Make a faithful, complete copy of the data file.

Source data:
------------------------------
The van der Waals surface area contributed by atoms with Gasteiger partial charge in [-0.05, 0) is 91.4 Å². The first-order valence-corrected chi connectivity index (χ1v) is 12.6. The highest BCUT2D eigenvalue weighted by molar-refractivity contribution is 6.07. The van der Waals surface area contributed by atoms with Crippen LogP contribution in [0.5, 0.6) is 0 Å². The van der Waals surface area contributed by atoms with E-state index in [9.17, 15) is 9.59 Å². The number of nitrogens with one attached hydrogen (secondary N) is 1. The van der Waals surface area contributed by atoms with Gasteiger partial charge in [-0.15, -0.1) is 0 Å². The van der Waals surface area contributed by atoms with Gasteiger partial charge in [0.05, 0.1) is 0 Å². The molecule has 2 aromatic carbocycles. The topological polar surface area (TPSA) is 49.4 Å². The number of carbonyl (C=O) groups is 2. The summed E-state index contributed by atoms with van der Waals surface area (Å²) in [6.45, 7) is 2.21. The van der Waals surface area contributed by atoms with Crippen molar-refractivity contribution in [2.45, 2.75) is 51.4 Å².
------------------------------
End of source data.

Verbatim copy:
The van der Waals surface area contributed by atoms with Gasteiger partial charge in [-0.05, 0) is 91.4 Å². The first-order valence-corrected chi connectivity index (χ1v) is 12.6. The highest BCUT2D eigenvalue weighted by molar-refractivity contribution is 6.07. The van der Waals surface area contributed by atoms with Crippen LogP contribution in [0.5, 0.6) is 0 Å². The van der Waals surface area contributed by atoms with E-state index in [9.17, 15) is 9.59 Å². The number of nitrogens with one attached hydrogen (secondary N) is 1. The van der Waals surface area contributed by atoms with Gasteiger partial charge in [-0.15, -0.1) is 0 Å². The van der Waals surface area contributed by atoms with Gasteiger partial charge in [0.05, 0.1) is 0 Å². The molecule has 2 aromatic carbocycles. The topological polar surface area (TPSA) is 49.4 Å². The number of carbonyl (C=O) groups is 2. The summed E-state index contributed by atoms with van der Waals surface area (Å²) in [6.45, 7) is 2.21. The van der Waals surface area contributed by atoms with Crippen molar-refractivity contribution in [2.45, 2.75) is 51.4 Å².